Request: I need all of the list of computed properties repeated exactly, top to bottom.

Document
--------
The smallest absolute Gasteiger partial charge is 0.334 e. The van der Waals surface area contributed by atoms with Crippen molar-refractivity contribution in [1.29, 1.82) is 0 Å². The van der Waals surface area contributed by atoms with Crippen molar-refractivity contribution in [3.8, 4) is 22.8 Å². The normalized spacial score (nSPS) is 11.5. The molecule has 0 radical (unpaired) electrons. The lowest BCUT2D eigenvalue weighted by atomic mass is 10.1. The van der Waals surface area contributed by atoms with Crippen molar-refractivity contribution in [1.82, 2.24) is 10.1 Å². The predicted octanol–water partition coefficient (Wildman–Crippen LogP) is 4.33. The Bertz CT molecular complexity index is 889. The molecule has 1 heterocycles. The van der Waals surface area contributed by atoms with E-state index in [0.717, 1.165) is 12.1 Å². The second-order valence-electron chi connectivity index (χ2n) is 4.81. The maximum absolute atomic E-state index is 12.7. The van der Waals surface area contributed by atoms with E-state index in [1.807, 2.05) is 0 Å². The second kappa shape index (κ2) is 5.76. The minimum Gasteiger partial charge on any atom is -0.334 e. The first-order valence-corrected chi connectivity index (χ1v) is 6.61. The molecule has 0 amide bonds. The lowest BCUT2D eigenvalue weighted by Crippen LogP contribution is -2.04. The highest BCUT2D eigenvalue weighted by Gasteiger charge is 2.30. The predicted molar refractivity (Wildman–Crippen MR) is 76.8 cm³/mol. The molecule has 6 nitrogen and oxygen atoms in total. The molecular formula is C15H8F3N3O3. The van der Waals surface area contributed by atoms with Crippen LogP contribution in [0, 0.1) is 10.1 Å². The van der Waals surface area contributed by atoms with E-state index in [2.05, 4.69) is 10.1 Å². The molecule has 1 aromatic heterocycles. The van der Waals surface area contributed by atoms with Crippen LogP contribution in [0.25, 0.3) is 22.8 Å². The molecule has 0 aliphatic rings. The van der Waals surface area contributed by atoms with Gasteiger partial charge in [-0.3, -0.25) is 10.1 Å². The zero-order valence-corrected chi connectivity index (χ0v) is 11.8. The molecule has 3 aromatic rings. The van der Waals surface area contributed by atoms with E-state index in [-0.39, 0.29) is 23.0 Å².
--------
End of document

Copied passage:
The smallest absolute Gasteiger partial charge is 0.334 e. The van der Waals surface area contributed by atoms with Crippen molar-refractivity contribution in [1.29, 1.82) is 0 Å². The van der Waals surface area contributed by atoms with Crippen molar-refractivity contribution in [3.8, 4) is 22.8 Å². The normalized spacial score (nSPS) is 11.5. The molecule has 0 radical (unpaired) electrons. The lowest BCUT2D eigenvalue weighted by atomic mass is 10.1. The van der Waals surface area contributed by atoms with Crippen molar-refractivity contribution in [1.82, 2.24) is 10.1 Å². The predicted octanol–water partition coefficient (Wildman–Crippen LogP) is 4.33. The Bertz CT molecular complexity index is 889. The molecule has 1 heterocycles. The van der Waals surface area contributed by atoms with E-state index in [0.717, 1.165) is 12.1 Å². The second-order valence-electron chi connectivity index (χ2n) is 4.81. The maximum absolute atomic E-state index is 12.7. The van der Waals surface area contributed by atoms with E-state index in [1.807, 2.05) is 0 Å². The second kappa shape index (κ2) is 5.76. The minimum Gasteiger partial charge on any atom is -0.334 e. The first-order valence-corrected chi connectivity index (χ1v) is 6.61. The molecule has 0 amide bonds. The lowest BCUT2D eigenvalue weighted by Crippen LogP contribution is -2.04. The highest BCUT2D eigenvalue weighted by Gasteiger charge is 2.30. The predicted molar refractivity (Wildman–Crippen MR) is 76.8 cm³/mol. The molecule has 6 nitrogen and oxygen atoms in total. The molecular formula is C15H8F3N3O3. The van der Waals surface area contributed by atoms with Crippen LogP contribution in [0, 0.1) is 10.1 Å². The van der Waals surface area contributed by atoms with E-state index in [2.05, 4.69) is 10.1 Å². The molecule has 1 aromatic heterocycles. The van der Waals surface area contributed by atoms with Crippen LogP contribution in [0.25, 0.3) is 22.8 Å². The molecule has 0 aliphatic rings. The van der Waals surface area contributed by atoms with Gasteiger partial charge in [-0.3, -0.25) is 10.1 Å². The zero-order valence-corrected chi connectivity index (χ0v) is 11.8. The molecule has 3 aromatic rings. The van der Waals surface area contributed by atoms with E-state index in [-0.39, 0.29) is 23.0 Å².